All photos by Willard Drumm
©Aramco Expats 2016
Willard Drumm was a senior Aramco executive through the 50s into the 60s. In his work he traveled to most of the company’s sites and installations in the kingdom, ranging from the Rub Al-Khali to the offshore field at Sufaniya. At home in Dhahran, he and his wife hosted sumptuous parties – by Dhahran standards, enjoyed the beach, the town’s big events like the Nativity Pageant, the annual County Fair and mostly the company of good friends.
Fortunately for us, Willard was an enthusiastic, accomplished photographer. Thanks to him we have this fine collection of color pictures that truly capture the people of Aramco and the places of Arabia from 60 years ago. Much of this world has vanished and most of the people have long since passed away, but these photographs remain as a testament to their spirit and a sense of place that we all share.
KINGS AND KHOBAR
HM King Saud’s first visit to the Eastern Province after his father HM King Abdul Aziz passed away in 1953 was a colorful occasion for Willard’s camera.
Al Khobar was decked in arches, banners, flags and bunting to celebrate the visit.
Framed portraits of King Saud were for sale everywhere.
HM King Saud with an unidentified American oil executive.
Ten years later HM King Faisal visited to great fanfare.
The king goes over his notes while executives from Aramco’s parent companies await his comments. The man with the cane sat next to King Saud in the earlier photo.
Al Khobar in the 50s was always an interesting place to take pictures and Willard did.
The famous Green Flag store sold a wide range of products from handbags to mops, perfume to power tools. In the left hand corner is Fred Davies, the first American geologist to identify the Dammam Dome as the perfect place to find oil. He retired as Aramco’s president in 1956.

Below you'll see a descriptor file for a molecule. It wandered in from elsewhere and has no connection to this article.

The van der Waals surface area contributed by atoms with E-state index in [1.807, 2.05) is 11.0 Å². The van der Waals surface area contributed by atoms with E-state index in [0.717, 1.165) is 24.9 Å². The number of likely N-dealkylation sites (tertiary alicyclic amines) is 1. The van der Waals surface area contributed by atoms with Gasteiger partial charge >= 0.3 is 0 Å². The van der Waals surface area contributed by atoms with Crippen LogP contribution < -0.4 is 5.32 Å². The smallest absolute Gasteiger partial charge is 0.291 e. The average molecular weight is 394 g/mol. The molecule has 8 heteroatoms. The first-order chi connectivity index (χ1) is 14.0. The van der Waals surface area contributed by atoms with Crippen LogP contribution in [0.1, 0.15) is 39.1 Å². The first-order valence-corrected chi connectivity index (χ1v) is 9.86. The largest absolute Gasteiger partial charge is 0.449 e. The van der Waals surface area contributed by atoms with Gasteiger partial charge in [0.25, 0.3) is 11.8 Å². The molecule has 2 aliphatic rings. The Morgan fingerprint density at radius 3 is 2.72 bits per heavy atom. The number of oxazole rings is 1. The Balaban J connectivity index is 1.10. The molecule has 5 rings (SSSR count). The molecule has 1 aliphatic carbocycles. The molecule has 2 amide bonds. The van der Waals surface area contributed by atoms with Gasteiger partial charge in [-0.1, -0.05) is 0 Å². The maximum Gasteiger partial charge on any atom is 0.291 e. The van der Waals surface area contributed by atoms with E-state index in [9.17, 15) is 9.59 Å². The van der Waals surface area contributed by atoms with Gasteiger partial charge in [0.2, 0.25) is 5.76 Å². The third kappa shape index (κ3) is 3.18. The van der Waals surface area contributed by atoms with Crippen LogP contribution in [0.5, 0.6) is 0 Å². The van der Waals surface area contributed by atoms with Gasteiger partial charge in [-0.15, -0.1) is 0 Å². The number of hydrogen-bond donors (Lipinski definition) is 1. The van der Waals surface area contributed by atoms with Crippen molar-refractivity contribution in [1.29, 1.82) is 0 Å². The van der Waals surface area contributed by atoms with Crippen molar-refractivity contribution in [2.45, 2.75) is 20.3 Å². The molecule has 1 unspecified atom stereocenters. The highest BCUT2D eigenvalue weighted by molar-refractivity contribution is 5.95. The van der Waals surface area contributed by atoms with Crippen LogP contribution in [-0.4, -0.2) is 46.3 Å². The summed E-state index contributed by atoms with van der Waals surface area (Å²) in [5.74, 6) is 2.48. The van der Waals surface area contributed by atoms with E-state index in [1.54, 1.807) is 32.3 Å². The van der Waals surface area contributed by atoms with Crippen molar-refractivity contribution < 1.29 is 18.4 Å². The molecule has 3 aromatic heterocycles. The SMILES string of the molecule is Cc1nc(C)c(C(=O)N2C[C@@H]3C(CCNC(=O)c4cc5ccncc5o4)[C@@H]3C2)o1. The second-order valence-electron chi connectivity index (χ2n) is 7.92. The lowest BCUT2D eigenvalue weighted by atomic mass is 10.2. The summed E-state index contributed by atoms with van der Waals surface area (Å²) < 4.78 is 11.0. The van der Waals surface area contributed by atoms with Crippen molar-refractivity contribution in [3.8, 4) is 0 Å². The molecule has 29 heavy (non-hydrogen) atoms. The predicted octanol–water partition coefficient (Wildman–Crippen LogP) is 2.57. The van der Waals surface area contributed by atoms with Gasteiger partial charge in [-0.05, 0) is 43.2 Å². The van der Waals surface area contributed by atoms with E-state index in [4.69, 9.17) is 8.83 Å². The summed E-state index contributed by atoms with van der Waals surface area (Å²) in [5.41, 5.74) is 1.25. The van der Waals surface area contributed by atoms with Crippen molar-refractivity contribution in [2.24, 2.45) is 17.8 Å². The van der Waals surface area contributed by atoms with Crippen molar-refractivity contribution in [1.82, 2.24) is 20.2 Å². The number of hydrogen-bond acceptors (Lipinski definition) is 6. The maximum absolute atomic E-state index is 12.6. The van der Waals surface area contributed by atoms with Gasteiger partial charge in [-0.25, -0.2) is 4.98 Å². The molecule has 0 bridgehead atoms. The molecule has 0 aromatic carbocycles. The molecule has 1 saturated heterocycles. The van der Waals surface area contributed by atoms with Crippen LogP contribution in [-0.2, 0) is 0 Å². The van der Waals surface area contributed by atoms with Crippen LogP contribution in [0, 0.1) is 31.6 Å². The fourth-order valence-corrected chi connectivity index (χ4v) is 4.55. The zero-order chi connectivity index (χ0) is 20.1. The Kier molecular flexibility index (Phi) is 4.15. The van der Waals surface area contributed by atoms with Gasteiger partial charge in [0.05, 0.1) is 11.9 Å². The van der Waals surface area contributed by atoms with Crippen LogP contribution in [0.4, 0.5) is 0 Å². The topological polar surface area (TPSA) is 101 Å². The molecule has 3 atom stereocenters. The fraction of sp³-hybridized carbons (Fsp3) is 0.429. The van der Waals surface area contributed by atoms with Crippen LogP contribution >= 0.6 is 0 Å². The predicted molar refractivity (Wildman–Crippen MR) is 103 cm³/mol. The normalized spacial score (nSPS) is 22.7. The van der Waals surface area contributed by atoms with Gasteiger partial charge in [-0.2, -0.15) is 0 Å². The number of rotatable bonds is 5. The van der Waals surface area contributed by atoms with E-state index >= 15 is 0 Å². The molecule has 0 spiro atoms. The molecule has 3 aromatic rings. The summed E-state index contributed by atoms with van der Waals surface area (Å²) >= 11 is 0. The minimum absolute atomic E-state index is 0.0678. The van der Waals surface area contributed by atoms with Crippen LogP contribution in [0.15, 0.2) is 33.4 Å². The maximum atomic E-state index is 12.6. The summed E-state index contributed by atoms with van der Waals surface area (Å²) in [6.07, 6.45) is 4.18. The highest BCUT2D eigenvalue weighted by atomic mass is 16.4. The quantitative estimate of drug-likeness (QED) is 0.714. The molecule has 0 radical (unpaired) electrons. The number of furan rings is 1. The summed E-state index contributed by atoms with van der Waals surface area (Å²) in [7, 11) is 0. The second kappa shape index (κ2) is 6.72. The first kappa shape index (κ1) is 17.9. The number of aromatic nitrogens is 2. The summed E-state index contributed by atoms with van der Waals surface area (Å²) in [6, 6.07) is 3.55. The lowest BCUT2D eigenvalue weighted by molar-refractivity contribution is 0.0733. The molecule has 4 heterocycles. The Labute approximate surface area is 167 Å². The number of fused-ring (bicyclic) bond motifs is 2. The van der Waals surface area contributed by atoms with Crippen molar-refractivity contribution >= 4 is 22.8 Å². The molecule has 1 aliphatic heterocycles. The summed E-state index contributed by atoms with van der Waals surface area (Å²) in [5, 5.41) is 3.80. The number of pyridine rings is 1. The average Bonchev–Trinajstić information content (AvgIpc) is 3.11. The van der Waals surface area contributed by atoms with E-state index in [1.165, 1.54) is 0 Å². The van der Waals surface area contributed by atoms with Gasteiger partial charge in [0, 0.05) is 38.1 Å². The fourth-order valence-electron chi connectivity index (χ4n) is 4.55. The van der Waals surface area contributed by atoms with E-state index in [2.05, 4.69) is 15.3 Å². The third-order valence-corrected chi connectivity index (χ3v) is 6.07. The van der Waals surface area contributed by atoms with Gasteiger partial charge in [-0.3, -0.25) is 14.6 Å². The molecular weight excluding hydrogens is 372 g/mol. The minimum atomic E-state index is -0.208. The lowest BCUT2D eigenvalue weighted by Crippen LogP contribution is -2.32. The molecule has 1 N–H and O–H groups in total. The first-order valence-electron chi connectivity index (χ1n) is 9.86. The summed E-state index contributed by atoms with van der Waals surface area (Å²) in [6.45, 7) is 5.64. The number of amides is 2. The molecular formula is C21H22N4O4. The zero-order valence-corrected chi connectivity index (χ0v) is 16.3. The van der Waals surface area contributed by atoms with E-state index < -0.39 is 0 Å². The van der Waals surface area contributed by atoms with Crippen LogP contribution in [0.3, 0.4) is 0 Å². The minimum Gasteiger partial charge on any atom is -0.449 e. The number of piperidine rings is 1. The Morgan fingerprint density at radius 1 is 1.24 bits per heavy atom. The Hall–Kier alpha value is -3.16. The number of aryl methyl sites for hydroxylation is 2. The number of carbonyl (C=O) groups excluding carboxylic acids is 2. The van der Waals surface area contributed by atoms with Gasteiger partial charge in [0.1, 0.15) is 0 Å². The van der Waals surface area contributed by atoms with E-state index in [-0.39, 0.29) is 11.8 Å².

Willard’s wife Agnes, known as Babe, in front of the original Kanoo Travel Agency which is now a multi-million dollar conglomerate that operates worldwide.
Waiting for a haircut.
Babe shopping with a friend.
In front of Malik Brothers, The sign informs us that they are High Class Tailors.
Down the street the competition, Nazir Cloth Merchants proudly billed as a First Class London diploma holder.
A nice view of the north end of Prince Khalid Street, Al Khobar.
Back from Khobar, Babe picks up the mail. The safety signs on either side of the window read, “Drive with both hands on the wheel!” and “Have good brakes always.”
Meanwhile Willard visits the refinery at Ras Tanura.
He has lunch at the Surf Club and admires the newly installed terrazzo dance floor on the patio.
On his way to the North Pier he stops to inspect the pipe array extending to the tanker berths.
Before you know it, Willard is with the famous Italian photographer Ilo the Pirate on a pilot boat speeding out to greet the arrival of the first Saudi-Onassis tanker at Ras Tanura.
The Malik Saud Al Awa is actually the Malik Saud Al Awal, King Saud the First, but somehow it lost the L. Built in Hamburg in 1954, it is a 47,000 deadweight ton tanker with a 280,000 barrel capacity and one of the largest tankers of the times.
The tanker’s true size is best appreciated from pier side.
The Al Malik Saud Al Awal was at the center of a monumental lawsuit between Aramco and Aristotle Onassis that cost millions of dollars and four years to resolve before the company prevailed and the Greek shipping magnate relinquished his tanker contract with the Saudi government.
Tim Barger is the editor and co-author of the international best seller, Out in the Blue: Letters from Arabia 1937-1940 by Tom Barger, the former President and CEO of Aramco.
It is now available as an e-book as well as print.
AVAILABLE AT AMAZON.COM